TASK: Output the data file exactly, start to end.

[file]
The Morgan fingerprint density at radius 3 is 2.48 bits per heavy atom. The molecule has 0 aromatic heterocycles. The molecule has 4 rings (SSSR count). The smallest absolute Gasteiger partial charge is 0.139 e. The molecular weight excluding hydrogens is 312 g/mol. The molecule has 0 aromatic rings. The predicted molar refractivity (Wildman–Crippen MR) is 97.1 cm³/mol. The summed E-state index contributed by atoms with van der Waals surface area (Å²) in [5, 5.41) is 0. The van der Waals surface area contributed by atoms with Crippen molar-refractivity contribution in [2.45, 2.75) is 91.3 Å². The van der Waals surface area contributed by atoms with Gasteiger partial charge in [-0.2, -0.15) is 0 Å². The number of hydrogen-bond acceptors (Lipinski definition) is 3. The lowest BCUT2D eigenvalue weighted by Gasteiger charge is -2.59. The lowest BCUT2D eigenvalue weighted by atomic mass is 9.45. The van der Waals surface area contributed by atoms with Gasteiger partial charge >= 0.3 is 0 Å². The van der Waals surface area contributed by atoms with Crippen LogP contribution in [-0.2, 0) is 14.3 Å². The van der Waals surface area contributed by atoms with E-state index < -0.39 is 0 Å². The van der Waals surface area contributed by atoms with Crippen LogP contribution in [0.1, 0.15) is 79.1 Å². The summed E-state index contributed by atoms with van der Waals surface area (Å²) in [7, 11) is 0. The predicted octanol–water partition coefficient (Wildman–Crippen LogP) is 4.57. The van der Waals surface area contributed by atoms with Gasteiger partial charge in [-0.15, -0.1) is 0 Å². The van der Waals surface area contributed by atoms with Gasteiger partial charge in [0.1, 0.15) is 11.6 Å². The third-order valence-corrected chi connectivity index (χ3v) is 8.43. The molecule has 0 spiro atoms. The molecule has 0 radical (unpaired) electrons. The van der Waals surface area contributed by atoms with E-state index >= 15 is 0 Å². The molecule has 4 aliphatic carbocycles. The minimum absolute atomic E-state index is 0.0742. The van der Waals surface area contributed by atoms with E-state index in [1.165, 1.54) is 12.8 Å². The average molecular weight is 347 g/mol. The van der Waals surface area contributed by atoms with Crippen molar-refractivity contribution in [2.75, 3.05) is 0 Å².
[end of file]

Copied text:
The Morgan fingerprint density at radius 3 is 2.48 bits per heavy atom. The molecule has 0 aromatic heterocycles. The molecule has 4 rings (SSSR count). The smallest absolute Gasteiger partial charge is 0.139 e. The molecular weight excluding hydrogens is 312 g/mol. The molecule has 0 aromatic rings. The predicted molar refractivity (Wildman–Crippen MR) is 97.1 cm³/mol. The summed E-state index contributed by atoms with van der Waals surface area (Å²) in [5, 5.41) is 0. The van der Waals surface area contributed by atoms with Crippen molar-refractivity contribution in [2.45, 2.75) is 91.3 Å². The van der Waals surface area contributed by atoms with Gasteiger partial charge in [-0.2, -0.15) is 0 Å². The number of hydrogen-bond acceptors (Lipinski definition) is 3. The lowest BCUT2D eigenvalue weighted by Gasteiger charge is -2.59. The lowest BCUT2D eigenvalue weighted by atomic mass is 9.45. The van der Waals surface area contributed by atoms with Gasteiger partial charge >= 0.3 is 0 Å². The van der Waals surface area contributed by atoms with Crippen LogP contribution in [-0.2, 0) is 14.3 Å². The van der Waals surface area contributed by atoms with E-state index < -0.39 is 0 Å². The van der Waals surface area contributed by atoms with Crippen LogP contribution in [0.1, 0.15) is 79.1 Å². The summed E-state index contributed by atoms with van der Waals surface area (Å²) in [7, 11) is 0. The predicted octanol–water partition coefficient (Wildman–Crippen LogP) is 4.57. The van der Waals surface area contributed by atoms with Gasteiger partial charge in [-0.15, -0.1) is 0 Å². The van der Waals surface area contributed by atoms with Gasteiger partial charge in [0.1, 0.15) is 11.6 Å². The third-order valence-corrected chi connectivity index (χ3v) is 8.43. The molecule has 0 spiro atoms. The molecule has 0 radical (unpaired) electrons. The van der Waals surface area contributed by atoms with E-state index >= 15 is 0 Å². The molecule has 4 aliphatic carbocycles. The minimum absolute atomic E-state index is 0.0742. The van der Waals surface area contributed by atoms with E-state index in [1.165, 1.54) is 12.8 Å². The average molecular weight is 347 g/mol. The van der Waals surface area contributed by atoms with Crippen molar-refractivity contribution in [2.75, 3.05) is 0 Å².